Austrian Beef Broth and Boiled Beef
- Active Time 30m
- Total Time 4h 30m
Makes 6 servings
Mozart is probably Austria's most famous musician, but Tafelspitz is its most famous dish. It got that way because of Austria's most famous Emperor, Franz Josef I. Whatever Franz did, everyone else wanted to do too. So when the word got out that his Imperial Majesty preferred boiled beef dish called Tafelspitz for lunch to everything else, it was Tafelspitz mania, and it still is.
- 3 pounds beef bones, cut up
- 5 quarts cold water
- 3 pounds brisket of beef, trimmed of excess fat
- 1 large Spanish or Bermuda onion
- 2 cups peeled, coarsely chopped white turnips
- 1 cup peeled, coarsely chopped carrots
- 4 cups carefully cleaned, coarsely chopped leeks, green tops removed
- 1 tablespoon salt
- 20 black peppercorns
- 3 bay leaves
- White horseradish or horseradish sauce, for garnish
Rinse the bones with cold, running water. Put into a stockpot large enough to accommodate all the ingredients. Cover with the cold water. Bring to a boil, turn down to simmer and skim the surface.
When the surface is clean, add the brisket and continue to skim.
Cut the onion in half horizontally and place cut side up under a hot broiler. Broil until dark brown, then add to the pot.
Add the turnips, carrots and leeks. Simmer for 1 hour.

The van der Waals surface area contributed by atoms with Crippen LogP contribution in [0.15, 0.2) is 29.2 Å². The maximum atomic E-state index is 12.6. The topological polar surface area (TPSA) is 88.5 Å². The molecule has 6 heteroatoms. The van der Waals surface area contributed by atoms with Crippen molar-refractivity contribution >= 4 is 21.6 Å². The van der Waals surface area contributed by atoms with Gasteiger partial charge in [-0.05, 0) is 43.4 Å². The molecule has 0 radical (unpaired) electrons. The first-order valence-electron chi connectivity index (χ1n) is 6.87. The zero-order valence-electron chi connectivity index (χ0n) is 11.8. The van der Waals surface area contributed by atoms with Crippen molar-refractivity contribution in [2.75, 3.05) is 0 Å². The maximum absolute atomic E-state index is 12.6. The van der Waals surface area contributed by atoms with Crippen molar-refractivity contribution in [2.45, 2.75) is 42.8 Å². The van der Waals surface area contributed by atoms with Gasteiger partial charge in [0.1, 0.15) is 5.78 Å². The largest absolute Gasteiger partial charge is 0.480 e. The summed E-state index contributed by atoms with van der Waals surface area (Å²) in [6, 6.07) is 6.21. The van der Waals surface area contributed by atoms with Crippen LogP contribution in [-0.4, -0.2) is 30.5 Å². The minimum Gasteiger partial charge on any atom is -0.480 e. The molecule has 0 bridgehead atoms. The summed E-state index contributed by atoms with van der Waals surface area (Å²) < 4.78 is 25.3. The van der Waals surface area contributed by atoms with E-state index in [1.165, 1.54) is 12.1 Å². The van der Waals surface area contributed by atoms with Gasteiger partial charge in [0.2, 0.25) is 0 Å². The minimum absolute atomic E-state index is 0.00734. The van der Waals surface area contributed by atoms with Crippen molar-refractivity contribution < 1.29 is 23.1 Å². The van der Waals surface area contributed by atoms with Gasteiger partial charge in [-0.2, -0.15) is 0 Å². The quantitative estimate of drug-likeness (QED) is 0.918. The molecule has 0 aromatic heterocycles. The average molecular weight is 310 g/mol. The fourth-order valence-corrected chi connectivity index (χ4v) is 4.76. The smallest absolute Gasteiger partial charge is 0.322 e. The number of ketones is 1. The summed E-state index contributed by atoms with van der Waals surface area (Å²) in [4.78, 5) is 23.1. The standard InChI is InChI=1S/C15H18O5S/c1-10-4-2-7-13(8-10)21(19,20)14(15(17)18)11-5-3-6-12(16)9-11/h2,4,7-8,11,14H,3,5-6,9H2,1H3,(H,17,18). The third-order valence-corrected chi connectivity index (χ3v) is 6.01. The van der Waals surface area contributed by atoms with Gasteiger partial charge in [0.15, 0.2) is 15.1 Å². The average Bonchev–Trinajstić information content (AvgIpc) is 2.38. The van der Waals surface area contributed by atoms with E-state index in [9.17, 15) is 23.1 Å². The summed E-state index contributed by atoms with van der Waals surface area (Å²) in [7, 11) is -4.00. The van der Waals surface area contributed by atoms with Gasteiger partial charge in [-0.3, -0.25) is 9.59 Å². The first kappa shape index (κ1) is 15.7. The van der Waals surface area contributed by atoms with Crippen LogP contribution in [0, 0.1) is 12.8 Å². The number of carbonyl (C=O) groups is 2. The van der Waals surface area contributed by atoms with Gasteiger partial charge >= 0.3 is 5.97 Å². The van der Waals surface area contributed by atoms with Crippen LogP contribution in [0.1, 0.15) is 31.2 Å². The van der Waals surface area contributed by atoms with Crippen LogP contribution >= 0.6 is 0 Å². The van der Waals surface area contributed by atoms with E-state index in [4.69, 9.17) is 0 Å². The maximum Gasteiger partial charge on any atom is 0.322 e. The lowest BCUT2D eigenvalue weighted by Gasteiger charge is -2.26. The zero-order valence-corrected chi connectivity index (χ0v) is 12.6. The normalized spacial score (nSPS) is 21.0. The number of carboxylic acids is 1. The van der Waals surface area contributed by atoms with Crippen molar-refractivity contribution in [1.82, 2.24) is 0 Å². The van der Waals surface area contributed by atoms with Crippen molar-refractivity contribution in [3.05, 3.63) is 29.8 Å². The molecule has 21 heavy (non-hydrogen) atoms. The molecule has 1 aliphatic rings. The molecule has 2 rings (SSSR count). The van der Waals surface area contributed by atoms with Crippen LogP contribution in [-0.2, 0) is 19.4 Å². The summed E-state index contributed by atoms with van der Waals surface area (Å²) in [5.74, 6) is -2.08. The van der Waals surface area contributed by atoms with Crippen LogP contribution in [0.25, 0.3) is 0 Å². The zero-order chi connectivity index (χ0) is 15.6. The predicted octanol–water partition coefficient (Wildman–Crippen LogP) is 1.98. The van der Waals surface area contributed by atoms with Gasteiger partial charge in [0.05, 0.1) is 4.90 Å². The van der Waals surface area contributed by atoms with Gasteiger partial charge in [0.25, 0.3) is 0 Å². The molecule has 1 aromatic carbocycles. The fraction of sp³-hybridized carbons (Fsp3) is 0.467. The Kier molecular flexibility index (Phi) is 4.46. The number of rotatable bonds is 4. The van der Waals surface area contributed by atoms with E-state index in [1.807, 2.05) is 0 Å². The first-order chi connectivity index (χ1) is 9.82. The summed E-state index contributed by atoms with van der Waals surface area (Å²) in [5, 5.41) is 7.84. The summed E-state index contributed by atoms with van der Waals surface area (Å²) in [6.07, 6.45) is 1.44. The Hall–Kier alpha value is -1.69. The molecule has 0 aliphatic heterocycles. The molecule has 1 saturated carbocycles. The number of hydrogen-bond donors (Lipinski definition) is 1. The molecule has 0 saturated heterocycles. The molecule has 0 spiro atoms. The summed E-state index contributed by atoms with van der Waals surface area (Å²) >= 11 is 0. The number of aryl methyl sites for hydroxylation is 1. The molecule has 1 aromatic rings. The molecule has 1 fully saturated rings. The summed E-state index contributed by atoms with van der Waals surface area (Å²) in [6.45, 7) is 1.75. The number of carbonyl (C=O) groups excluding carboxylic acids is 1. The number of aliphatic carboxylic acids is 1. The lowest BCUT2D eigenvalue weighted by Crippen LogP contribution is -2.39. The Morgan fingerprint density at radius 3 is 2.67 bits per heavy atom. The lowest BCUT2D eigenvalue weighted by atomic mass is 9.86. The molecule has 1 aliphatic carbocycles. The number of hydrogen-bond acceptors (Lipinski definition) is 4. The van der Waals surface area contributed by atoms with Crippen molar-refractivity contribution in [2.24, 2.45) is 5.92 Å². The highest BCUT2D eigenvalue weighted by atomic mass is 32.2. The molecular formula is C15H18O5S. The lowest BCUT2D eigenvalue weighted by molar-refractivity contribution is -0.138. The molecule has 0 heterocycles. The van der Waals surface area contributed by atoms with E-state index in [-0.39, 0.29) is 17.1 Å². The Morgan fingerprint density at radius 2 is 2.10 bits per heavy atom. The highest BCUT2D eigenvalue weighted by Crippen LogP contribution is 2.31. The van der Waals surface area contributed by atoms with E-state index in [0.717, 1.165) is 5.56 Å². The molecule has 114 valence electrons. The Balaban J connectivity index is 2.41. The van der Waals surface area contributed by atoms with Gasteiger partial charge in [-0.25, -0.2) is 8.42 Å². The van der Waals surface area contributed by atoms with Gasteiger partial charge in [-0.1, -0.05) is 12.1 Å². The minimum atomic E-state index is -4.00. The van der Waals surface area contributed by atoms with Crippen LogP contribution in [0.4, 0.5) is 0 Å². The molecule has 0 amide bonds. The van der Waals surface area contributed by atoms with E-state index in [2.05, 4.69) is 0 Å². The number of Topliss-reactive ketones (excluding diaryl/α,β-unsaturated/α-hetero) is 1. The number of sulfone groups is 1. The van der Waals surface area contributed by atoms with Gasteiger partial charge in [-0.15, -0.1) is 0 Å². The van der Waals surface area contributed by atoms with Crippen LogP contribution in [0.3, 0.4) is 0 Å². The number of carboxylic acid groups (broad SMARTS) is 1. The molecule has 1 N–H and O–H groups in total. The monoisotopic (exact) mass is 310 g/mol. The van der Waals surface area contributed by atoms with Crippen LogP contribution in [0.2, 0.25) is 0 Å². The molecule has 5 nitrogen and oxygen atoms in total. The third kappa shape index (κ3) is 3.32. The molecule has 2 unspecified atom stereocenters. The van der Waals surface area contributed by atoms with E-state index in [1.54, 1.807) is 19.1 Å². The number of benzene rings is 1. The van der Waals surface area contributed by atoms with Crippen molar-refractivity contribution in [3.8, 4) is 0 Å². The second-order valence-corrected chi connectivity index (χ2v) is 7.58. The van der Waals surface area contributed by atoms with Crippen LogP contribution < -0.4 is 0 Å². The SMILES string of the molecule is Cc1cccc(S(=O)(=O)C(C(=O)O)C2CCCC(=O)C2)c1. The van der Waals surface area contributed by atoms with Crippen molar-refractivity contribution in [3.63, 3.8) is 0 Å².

Add the salt, peppercorns and bay leaves and simmer for 3 hours longer.
Remove the brisket from the broth.
Strain the broth into another container and discard the vegetables and bones.
TO SERVE THE BRISKET: Thinly slice against the grain. Serve with white prepared horseradish or a simple horseradish sauce.
Recipe reprinted by permission of Doubleday. All rights reserved.
nutrition information per serving
757 calories; 33g total fat; 274mg cholesterol; 1539mg sodium; 16g carbohydrates; 3g fiber; 94g protein
These nutrition facts are calculated according to the ingredients listed in this recipe. Any substitutions will change these facts. Although we strive for accuracy, please note that food manufacturers occasionally change their food formulas, which could affect the calculations as shown.
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